This Is Not a Test: The Best Schools in Greater Boston 2014

Now more than ever, our faith in data is driving how we think about education. This month we look at where the numbers can take us, what they tell us—and how they can fail us.

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ed issue 1

Best Schools 2014

Our exclusive ranking of 65 area high schools.

Should I stay or should I go? That’s the question nearly all parents ask themselves at some point during the 15-plus years that their kids attend school. Sometimes the grass just looks greener at the public school in the next town over. And sometimes, it actually is greener. To complicate matters, the region has no dearth of private schools vying for your attention (and money). Boasting stratospheric SAT scores and country club–like campuses, they promise to shape your unruly teen into a polished Ivy League–bound young adult.

To help you address these potentially life-changing choices, we chased down and analyzed a dizzying array of data—test scores, student-to-teacher ratios, graduation rates—to produce proprietary rankings of both public and private high schools. We also explored the classic what if we moved dilemma by breaking down the relative costs of relocating to a “best school” town versus staying put and going the private school route.

Does the town next door truly offer better opportunities? Check out our charts to find out.

Top 50 Public Schools
See which schools top our ranking.

Public Schools Chart
Sort all public schools by test scores, graduation rate, and more.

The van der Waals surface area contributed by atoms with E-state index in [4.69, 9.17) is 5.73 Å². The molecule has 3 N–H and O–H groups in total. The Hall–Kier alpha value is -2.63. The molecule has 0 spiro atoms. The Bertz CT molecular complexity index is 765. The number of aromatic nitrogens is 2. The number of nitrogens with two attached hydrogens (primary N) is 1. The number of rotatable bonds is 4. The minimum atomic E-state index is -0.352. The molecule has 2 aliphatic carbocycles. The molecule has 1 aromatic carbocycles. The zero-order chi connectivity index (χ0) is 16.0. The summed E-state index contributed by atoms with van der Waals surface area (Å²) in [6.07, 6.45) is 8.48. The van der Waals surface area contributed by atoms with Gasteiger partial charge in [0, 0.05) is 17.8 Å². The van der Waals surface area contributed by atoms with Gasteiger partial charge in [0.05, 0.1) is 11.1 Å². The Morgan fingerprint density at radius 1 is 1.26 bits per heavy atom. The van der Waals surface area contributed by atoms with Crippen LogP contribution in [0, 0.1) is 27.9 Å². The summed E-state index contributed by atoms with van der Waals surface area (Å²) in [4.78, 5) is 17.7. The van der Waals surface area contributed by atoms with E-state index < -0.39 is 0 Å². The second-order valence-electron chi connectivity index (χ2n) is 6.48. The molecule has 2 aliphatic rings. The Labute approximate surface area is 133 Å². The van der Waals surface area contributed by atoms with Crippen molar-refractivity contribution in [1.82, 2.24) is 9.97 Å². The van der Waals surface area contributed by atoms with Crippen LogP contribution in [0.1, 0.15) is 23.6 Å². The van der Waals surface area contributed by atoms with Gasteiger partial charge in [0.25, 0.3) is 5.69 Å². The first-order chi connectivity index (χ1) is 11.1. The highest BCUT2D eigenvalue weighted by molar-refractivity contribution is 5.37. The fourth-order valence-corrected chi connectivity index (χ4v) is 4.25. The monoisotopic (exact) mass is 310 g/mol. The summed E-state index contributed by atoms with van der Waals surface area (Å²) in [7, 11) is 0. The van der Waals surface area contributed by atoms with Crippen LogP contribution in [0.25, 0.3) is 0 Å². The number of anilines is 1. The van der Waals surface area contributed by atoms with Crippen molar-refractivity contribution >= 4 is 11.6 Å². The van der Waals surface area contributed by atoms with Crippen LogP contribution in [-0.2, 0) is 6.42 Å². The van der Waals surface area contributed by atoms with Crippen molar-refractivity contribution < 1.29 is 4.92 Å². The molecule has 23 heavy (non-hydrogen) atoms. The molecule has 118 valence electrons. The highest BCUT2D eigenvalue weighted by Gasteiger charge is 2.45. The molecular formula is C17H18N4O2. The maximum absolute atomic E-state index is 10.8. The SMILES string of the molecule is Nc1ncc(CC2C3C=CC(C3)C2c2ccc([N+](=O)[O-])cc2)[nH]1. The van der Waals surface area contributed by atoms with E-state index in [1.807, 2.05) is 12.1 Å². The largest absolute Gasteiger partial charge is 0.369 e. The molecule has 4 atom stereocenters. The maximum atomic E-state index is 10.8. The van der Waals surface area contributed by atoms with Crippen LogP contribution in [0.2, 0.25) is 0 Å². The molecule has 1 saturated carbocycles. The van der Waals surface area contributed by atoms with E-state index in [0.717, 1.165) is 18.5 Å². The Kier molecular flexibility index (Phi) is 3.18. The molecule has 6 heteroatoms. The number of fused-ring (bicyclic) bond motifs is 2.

September 12, 2014: After further investigation, we’re retracting the list of Private Schools and taking it offline. For more information, read our editor’s note.

September 9, 2014: We made four significant errors in the reporting and editing of our 2014 lists of Greater Boston’s best public and private schools. As a result, we have updated the rankings online, and will be publishing a corrected list of the top private schools in the October issue of Boston magazine. Please read our editor’s note regarding the changes.

 


— More —

Public vs. Private
Seven town vs. town comparisons to help you decide.

Alternative School Ranking
XKCD author Randall Munroe weighs in with his own list.

 


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ed issue 2

How Tests Are Failing Our Schools

The newly elected president of the state’s teachers union wants to abolish our reliance on standardized test scores. And she’s not backing down.

 


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ed issue 3

How to Game the College Rankings

Northeastern University executed one of the most dramatic turnarounds in higher education. Its recipe for success? A single-minded focus on just one list.

 


Methodology: We gathered the most recent available data at press time on public schools from the Massachusetts Department of Elementary and Secondary Education (doe.mass.edu). Private school information was provided by those schools. We also consulted town and school websites if necessary. Statistician George Recck, the director of the Math Resource Center at Babson College, calculated the mean scores for each category, and then ranked the schools based on a weighted average of each school data point’s difference from the mean, using mean values when data was unavailable. Only public schools within the Greater Boston I-495 boundary were included.

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  • Guest

    Why was Burlington High School completely omitted?

    • Chris

      This is a list of the top 50 within 495. Burlington didn’t make the cut.

      • Johnny Panic